Lobsang Sangay, prime minister of the Tibetan government-in-exile, yesterday said the spate of self-immolations in China was a strong message being sent by oppressed and desperate people who want to assert their freedom.
The Harvard scholar, who was elected prime minister in April last year, added he hoped a leadership transition in Beijing this year would bring a “new perspective” on Tibet.
More than 30 people have set themselves on fire in predominately Tibetan areas of China since March last year in protest at what they say is religious and cultural repression by the Chinese authorities.
“It means the situation is not bearable,” Sangay, 43, told the Sydney Morning Herald on a visit to Australia.
“It’s not just that it’s a desperate act, but also a political act,” he said. “Peaceful protests, peaceful rallies are not allowed. The statements they leave behind consistently say they want freedom.”
“The self-immolations are somehow an assertion of freedom — ‘you can restrain my freedom but I can choose to die as I want,’” he said.
China blames the Dalai Lama for inciting the self-immolations in a bid to split Tibet from the rest of the nation, and insists Tibetans now have better lives due to Chinese investment.
In an address to the National Press Club, Sangay said the spark for self-immolations was 2008 anti-government riots in Lhasa — unrest that subsequently spread to other Tibetan-inhabited areas of China.
“Since then, instead of responding positively or liberally, unfortunately the Chinese government has clamped down more,” he said, adding that the Tibetan capital was essentially closed to the outside world.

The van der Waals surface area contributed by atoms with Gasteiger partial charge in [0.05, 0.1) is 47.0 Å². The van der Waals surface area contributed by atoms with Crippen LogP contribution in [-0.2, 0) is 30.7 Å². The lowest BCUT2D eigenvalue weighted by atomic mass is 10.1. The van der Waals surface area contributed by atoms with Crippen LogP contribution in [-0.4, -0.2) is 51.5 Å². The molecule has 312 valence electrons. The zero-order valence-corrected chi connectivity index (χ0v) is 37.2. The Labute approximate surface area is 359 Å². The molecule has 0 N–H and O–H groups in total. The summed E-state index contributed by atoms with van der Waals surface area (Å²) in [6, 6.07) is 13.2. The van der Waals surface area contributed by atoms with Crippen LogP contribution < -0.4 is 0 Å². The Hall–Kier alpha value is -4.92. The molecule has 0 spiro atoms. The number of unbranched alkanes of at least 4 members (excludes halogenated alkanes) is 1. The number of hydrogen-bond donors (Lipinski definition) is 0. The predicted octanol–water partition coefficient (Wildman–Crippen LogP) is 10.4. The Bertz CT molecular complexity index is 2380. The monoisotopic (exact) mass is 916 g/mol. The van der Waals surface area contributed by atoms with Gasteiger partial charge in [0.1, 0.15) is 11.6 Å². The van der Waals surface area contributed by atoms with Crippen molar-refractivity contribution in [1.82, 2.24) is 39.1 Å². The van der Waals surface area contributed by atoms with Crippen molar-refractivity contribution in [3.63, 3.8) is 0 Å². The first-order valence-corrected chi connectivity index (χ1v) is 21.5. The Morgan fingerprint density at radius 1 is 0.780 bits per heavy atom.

“The military walk up and down the streets and there has been an intensifying of the campaign to demonize the Dalai Lama,” he said. “How would you feel if you revered someone and you were asked to denounce him by standing on his picture or badmouthing him?”
“These are the reasons why Tibetans are taking these drastic action,” he said.
Most of the self-immolations have occurred since Sangay was elected, four months before he took office to assume political duties being relinquished by the Dalai Lama at the head of the India-based exiled government.
Asked if this showed that Tibetans feel more hopelessness as the Dalai Lama restricts his political activism, or whether it was an effort to push Sangay to take a harder line against China, he replied: “It’s too early to tell.”
“We have repeatedly asked them not to take drastic actions, including self-immolation, but they continue to do so,” he said.
Despite China’s consistently hardline stance on Tibet, Sangay said he was hopeful that change could occur with a new leadership.
“Given the past 50 years of experience, we haven’t had much reason for optimism, but as a human being I remain hopeful about the new leadership led by [Chinese Vice President] Xi Jinping (習近平),” he said.